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Last week

(Last Updated: Monday 07 November)

There is one unresolved, unresolveable, bi-product of both red/black old fish and habitual catch and release (in that almost everything goes back in the river), which is that nobody believes recorded weights any more. This has not been helped by pictures published in the past of 26lbers that were clearly no more than 14lbs on a good day, or “soaking wet” as Malcolm would say.

Nobody is to blame and every circumstance is different, in that some estimates will be more accurate than others, but it is not helped by the undeniable urge of all anglers to catch a big one, hence the temptation, albeit unwitting, to err on the high side.

Then there is “rounding up”. Why is there a remarkable lack of 11 and 13lbers in our records, but a proliferation of 12 and 14 lbers? Estimates by boatmen will be much more accurate than those by fishers on their own, simply because boatmen see more fish and have had a chance to “get their eye in”. Some thought those landing nets with a weight/measuring mechanism would be the answer, but how many of these big fish are recorded via those, and even if they are, can you really accurately weigh a monster when it is thrashing around in the net, and all is hustle and bustle trying to get it back in the water asap? I think not.

My elder brother Simon, a very seasoned (and surprisingly good) fisher, who had seen a few before and whose “eye was in”, caught three big cock fish, in the days when they were silverier and when we killed everything, back in the 1980s. He thought each one was over 30lbs when he landed them, whereas in fact they weighed 27lbs, 28lbs and 29lbs, and caught in that order. He has never caught a 30lber. I strongly suspect that now all three would be recorded, by some, as over 30lbs.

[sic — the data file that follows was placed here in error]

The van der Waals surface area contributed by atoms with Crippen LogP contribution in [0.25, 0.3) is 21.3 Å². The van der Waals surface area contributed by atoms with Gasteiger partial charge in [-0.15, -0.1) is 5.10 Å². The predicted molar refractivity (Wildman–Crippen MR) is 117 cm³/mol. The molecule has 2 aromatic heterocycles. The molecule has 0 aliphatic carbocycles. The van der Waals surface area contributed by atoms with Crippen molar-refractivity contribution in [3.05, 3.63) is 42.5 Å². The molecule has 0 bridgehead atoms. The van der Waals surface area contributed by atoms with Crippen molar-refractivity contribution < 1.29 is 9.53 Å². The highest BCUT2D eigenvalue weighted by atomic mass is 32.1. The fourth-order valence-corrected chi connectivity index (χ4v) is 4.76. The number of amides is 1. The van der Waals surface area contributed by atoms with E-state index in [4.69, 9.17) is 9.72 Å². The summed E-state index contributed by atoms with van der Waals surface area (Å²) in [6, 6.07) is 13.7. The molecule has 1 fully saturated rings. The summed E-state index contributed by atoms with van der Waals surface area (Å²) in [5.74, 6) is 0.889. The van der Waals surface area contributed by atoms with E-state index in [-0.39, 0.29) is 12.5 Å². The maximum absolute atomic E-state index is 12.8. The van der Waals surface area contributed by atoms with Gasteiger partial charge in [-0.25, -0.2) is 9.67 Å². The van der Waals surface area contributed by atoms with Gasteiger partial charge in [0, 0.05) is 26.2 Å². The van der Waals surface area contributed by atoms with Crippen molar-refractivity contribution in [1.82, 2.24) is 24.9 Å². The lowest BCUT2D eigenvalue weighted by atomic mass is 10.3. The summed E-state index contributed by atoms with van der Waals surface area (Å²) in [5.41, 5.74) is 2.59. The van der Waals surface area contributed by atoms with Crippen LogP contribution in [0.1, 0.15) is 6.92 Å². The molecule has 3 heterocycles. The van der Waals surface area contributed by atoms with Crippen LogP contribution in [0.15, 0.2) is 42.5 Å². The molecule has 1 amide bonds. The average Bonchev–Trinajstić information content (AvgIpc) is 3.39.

Then there were the two cock fish caught by tenants and stored in our freezer. One was 26lbs and the other 31lbs, both correctly weighed. Because the 26lber was longer, every single person I asked, nem con, thought the 26lber was bigger than the 31lber.

Just occasionally you get the opposite (to exaggeration) problem, as when Mr Henry Lax caught a fresh salmon here at 49 inches long. The standard Tweed scale stops at 48 inches, or 42 lbs. We recorded it at 35lbs, with Mr Lax’s agreement, for fear of the dreaded disbelief by others. Boatman Paul Hume, who measured it accurately with his tape measure, said that he had only ever seen one that size before, when he was working on the nets. It was killed and properly weighed at 45lbs